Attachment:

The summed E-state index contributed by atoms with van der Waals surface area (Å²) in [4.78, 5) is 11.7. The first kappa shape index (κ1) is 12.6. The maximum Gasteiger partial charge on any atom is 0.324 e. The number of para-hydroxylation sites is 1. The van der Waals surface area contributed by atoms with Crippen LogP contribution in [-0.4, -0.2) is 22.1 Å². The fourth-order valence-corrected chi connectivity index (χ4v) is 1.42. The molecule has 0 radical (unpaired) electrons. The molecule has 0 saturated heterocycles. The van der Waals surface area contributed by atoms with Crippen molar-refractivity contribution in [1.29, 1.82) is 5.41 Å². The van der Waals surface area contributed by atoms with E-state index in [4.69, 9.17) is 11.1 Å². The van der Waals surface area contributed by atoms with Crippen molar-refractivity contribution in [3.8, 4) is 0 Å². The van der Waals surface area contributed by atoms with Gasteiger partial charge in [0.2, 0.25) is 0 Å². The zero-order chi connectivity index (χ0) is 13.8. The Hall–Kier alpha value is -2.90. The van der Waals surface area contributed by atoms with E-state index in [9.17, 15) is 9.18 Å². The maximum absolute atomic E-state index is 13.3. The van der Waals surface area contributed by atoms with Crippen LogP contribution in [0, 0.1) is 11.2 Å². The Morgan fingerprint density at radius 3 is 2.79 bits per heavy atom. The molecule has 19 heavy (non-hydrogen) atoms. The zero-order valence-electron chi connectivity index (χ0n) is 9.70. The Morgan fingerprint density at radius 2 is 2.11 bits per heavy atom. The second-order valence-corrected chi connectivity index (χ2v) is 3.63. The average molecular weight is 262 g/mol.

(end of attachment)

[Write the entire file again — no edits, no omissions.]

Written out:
The summed E-state index contributed by atoms with van der Waals surface area (Å²) in [4.78, 5) is 11.7. The first kappa shape index (κ1) is 12.6. The maximum Gasteiger partial charge on any atom is 0.324 e. The number of para-hydroxylation sites is 1. The van der Waals surface area contributed by atoms with Crippen LogP contribution in [-0.4, -0.2) is 22.1 Å². The fourth-order valence-corrected chi connectivity index (χ4v) is 1.42. The molecule has 0 radical (unpaired) electrons. The molecule has 0 saturated heterocycles. The van der Waals surface area contributed by atoms with Crippen molar-refractivity contribution in [1.29, 1.82) is 5.41 Å². The van der Waals surface area contributed by atoms with E-state index in [4.69, 9.17) is 11.1 Å². The van der Waals surface area contributed by atoms with Crippen molar-refractivity contribution in [3.8, 4) is 0 Å². The van der Waals surface area contributed by atoms with Gasteiger partial charge in [0.2, 0.25) is 0 Å². The zero-order chi connectivity index (χ0) is 13.8. The Hall–Kier alpha value is -2.90. The van der Waals surface area contributed by atoms with E-state index in [9.17, 15) is 9.18 Å². The maximum absolute atomic E-state index is 13.3. The van der Waals surface area contributed by atoms with Crippen LogP contribution in [0, 0.1) is 11.2 Å². The Morgan fingerprint density at radius 3 is 2.79 bits per heavy atom. The molecule has 19 heavy (non-hydrogen) atoms. The zero-order valence-electron chi connectivity index (χ0n) is 9.70. The Morgan fingerprint density at radius 2 is 2.11 bits per heavy atom. The second-order valence-corrected chi connectivity index (χ2v) is 3.63. The average molecular weight is 262 g/mol.